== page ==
Comicbooks have always operated within the larger bounds of popular trends and fashions – just look at what got published whenever westerns or science fiction dominated on TV – so when the ancient philosophy and health-&-fitness discipline of Kung Fu made its unstoppable mark on domestic entertainment it wasn’t long before the Chop Sockey kicks and punches found their way onto the four-colour pages of America’s periodicals.

In 1974 Marvel’s second roll of the dice was a blending of Kung Fu tropes and fantasy settings with traditional masked crusader standards. Iron Fist combined Eastern combat philosophy with lost civilisations, magic powers and a proper superhero mask and costume…

The character owed a hefty debt to Bill Everett’s pioneering golden Age super-hero Amazing Man who graced various Centaur Comics publications between 1939 and 1942. The tribute was paid by Roy Thomas & Gil Kane who adopted and translated the fictive John Aman’s Tibetan origins into something that meshed better with the 1970’s twin zeitgeists of Supernatural Adventure and Martial Arts Mayhem…

This second power-packed collection (available as both sturdy hardback and bantamweight EBook) gathers Iron Fist #3-15 plus a wrap-up tale from Marvel Team-Up ##63-64, collectively ranging from February 1976 to December 1977.

What Has Gone Before: A little more than years previously little Daniel Rand had watched helplessly as his father and mother died at the hands of family friend Harold Meachum whilst the party risked deadly Himalayan snows to find the legendary lost city of K’un Lun.

The boy had travelled with his wealthy parents and their business partner Meachum in search of the fabled city which only appears on Earth for one day every ten years. Wendell Rand had some unsuspected connection to the fabled Shangri La, but was killed before they find it, and Danny’s mother sacrificed herself to save her child from wolves… and their murderous pursuer.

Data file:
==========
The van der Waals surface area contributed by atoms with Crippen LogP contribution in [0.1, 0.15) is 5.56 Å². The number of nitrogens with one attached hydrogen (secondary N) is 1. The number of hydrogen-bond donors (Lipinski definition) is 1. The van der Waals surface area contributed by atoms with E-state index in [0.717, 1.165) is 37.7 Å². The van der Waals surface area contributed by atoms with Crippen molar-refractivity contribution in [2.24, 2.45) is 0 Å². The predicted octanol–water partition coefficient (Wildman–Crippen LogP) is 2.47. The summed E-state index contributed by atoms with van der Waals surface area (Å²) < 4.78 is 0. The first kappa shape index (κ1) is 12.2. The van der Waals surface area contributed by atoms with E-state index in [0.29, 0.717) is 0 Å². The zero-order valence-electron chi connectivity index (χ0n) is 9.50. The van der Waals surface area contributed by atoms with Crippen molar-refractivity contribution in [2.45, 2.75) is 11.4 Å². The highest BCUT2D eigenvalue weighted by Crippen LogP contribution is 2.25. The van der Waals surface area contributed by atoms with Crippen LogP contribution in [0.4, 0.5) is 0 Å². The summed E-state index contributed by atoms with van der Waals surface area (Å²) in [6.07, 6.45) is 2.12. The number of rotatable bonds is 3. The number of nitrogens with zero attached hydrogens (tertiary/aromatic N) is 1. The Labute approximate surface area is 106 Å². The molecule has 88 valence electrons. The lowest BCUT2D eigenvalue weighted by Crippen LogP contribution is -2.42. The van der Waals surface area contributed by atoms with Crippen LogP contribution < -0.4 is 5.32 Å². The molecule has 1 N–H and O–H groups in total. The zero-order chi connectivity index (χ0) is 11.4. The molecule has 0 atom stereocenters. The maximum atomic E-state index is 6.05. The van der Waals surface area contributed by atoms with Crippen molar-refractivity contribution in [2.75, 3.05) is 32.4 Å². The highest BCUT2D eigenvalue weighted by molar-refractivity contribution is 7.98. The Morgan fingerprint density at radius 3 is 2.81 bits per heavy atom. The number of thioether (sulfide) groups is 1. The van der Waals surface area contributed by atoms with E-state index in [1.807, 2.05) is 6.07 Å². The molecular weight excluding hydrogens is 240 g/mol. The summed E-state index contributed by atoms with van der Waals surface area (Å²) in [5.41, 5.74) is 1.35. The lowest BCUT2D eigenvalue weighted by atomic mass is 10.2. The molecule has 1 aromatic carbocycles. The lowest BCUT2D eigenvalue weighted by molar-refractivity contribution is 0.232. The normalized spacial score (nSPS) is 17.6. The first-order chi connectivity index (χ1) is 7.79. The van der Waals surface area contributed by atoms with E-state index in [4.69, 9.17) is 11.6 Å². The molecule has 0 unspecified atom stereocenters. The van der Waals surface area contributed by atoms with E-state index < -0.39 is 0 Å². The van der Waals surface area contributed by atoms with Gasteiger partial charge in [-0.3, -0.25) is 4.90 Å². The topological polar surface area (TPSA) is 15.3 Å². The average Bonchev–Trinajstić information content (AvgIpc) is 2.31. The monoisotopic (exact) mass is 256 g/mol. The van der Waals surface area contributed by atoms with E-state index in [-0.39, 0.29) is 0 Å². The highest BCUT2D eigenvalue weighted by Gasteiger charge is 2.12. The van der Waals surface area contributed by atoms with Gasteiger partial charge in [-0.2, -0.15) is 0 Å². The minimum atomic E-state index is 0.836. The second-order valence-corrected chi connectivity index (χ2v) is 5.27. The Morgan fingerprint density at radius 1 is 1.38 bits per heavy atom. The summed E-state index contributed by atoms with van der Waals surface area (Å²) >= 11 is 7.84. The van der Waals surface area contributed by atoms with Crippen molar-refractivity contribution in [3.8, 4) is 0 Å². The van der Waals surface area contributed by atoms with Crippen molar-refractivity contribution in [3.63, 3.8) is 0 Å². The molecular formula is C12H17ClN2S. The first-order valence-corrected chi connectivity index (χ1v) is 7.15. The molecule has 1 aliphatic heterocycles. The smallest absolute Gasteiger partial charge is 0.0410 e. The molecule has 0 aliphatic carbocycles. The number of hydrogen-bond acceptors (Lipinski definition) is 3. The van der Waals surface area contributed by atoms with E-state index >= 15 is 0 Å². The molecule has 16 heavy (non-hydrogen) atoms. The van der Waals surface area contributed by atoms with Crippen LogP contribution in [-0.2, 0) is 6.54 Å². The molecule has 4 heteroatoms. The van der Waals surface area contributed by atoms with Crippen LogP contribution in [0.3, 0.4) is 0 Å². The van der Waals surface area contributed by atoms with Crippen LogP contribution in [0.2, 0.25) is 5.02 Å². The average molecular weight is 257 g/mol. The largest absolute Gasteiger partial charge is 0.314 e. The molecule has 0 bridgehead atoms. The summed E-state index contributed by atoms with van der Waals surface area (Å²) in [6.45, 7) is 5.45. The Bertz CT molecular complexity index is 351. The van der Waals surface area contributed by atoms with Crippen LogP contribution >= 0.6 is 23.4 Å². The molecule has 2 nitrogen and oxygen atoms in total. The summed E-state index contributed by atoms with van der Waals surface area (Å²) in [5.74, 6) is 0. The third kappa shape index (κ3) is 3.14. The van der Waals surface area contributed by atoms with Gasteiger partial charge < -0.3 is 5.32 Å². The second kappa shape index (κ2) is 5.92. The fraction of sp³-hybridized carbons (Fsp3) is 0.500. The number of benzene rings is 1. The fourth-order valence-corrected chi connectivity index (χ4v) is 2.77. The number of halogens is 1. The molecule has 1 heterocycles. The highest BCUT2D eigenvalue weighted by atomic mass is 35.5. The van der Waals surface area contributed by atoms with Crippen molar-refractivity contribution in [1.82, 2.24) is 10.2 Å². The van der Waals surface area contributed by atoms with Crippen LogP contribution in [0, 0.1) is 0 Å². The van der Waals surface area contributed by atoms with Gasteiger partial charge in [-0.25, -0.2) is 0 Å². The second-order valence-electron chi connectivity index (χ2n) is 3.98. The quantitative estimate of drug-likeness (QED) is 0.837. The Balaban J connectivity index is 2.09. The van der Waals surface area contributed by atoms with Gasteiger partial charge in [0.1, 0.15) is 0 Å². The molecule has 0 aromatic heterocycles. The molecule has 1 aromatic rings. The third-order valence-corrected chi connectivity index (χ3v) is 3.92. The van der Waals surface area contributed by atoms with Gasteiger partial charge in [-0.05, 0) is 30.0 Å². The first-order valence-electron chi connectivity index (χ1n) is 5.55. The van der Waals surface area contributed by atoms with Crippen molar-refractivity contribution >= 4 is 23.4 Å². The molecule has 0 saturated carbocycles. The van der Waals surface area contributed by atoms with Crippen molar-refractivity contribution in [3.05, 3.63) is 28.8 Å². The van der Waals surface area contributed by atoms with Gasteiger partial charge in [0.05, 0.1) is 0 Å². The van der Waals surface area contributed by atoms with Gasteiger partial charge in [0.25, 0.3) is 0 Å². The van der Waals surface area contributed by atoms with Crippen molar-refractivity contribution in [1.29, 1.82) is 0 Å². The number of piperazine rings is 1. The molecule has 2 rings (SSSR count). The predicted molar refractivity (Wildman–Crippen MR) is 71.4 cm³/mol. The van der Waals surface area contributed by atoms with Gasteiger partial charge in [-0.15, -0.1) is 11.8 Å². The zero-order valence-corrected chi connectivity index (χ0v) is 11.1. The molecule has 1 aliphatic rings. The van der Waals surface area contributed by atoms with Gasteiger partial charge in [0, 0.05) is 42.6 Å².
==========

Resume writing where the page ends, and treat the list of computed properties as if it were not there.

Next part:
As he wandered alone in the wilderness, the city came to Danny and he spent the next decade training: mastering all forms of martial arts in the militaristic, oriental, feudal paradise. He endured arcane ordeals, living only for the day he could return to Earth and avenge his parents.

After conquering all comers and refusing peace, a home and immortality, Iron Fist touched Earth once more: a Living Weapon able to turn his force of will into a devastating super-punch. As he left K’un Lun, supreme ruler of the city Yü-Ti, the August Personage in Jade, had revealed that murdered Wendell Rand had been his own brother……

After a relentless campaign against Meachum and his heirs, he eventually rejected vengeance but was nevertheless embroiled in cosmic schemes as enemies of city sought him out as a means of accessing the wandering paradise. He had made friends though: adopted by the enigmatic warrior Colleen Wing and her father, an aging professor of Oriental Studies who has fallen foul of a Death Cult. More importantly, he also grew close to her associate Misty Knight: a former cop with a bionic arm.

His greatest nemesis was now sublime wizard Master Khan, who had once attempted to conquer K’un Lun, only to be imprisoned within a crumbling book for his pains, but in the shadows a mysterious stalker dubbed Steel Serpent was getting ever closer to the K’un Lun Kid…

Over the years the prisoner had discovered a temporary escape and subsequently manipulated the Wings and Iron Fist to secure a permanent release and the doom of his jailers.

Another recent cast addition was Princess Azir of Halwan. Master Khan was also apparently intent on killing her and seizing her country…

After Colleen was abducted and her father pushed to the edge of insanity by mind-bending terrorist Angar the Screamer, they were renditioned to Halwan, leaving Danny and Misty to a resolute pursuit…

Following Bruce Canwell’s Introduction on the dream team of Chris Claremont & John Byrne, the action resumes with ‘The City’s Not for Burning!’ (inked by Frank Chiaramonte) with Master Khan attempting to break Colleen in Halwan and the determinedly Danny and Misty frantically giving chase.